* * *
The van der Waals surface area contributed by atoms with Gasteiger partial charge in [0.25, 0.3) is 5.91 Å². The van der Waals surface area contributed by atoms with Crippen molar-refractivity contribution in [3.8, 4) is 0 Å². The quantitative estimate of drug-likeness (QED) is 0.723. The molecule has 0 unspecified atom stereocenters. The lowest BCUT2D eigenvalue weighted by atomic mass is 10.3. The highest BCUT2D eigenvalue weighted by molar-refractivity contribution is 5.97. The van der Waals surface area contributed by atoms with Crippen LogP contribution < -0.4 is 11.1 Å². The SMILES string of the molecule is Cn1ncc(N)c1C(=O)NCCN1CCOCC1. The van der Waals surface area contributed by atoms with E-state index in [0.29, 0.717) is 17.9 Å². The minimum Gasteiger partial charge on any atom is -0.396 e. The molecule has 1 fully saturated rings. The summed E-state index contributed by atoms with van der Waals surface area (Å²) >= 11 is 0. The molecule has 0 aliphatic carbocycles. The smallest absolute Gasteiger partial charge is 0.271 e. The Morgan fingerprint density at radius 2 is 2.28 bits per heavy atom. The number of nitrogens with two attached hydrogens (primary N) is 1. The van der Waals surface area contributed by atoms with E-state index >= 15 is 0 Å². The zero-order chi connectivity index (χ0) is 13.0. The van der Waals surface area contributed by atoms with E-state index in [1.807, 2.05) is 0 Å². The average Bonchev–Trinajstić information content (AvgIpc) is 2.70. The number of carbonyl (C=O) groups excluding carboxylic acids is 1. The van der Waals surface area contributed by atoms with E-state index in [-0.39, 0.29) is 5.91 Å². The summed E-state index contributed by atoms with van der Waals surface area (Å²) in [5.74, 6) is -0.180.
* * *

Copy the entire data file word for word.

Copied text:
The van der Waals surface area contributed by atoms with Gasteiger partial charge in [0.25, 0.3) is 5.91 Å². The van der Waals surface area contributed by atoms with Crippen molar-refractivity contribution in [3.8, 4) is 0 Å². The quantitative estimate of drug-likeness (QED) is 0.723. The molecule has 0 unspecified atom stereocenters. The lowest BCUT2D eigenvalue weighted by atomic mass is 10.3. The highest BCUT2D eigenvalue weighted by molar-refractivity contribution is 5.97. The van der Waals surface area contributed by atoms with Crippen LogP contribution < -0.4 is 11.1 Å². The SMILES string of the molecule is Cn1ncc(N)c1C(=O)NCCN1CCOCC1. The van der Waals surface area contributed by atoms with E-state index in [0.29, 0.717) is 17.9 Å². The minimum Gasteiger partial charge on any atom is -0.396 e. The molecule has 1 fully saturated rings. The summed E-state index contributed by atoms with van der Waals surface area (Å²) >= 11 is 0. The molecule has 0 aliphatic carbocycles. The smallest absolute Gasteiger partial charge is 0.271 e. The Morgan fingerprint density at radius 2 is 2.28 bits per heavy atom. The number of nitrogens with two attached hydrogens (primary N) is 1. The van der Waals surface area contributed by atoms with E-state index >= 15 is 0 Å². The zero-order chi connectivity index (χ0) is 13.0. The van der Waals surface area contributed by atoms with E-state index in [1.807, 2.05) is 0 Å². The average Bonchev–Trinajstić information content (AvgIpc) is 2.70. The number of carbonyl (C=O) groups excluding carboxylic acids is 1. The van der Waals surface area contributed by atoms with E-state index in [-0.39, 0.29) is 5.91 Å². The summed E-state index contributed by atoms with van der Waals surface area (Å²) in [5.74, 6) is -0.180.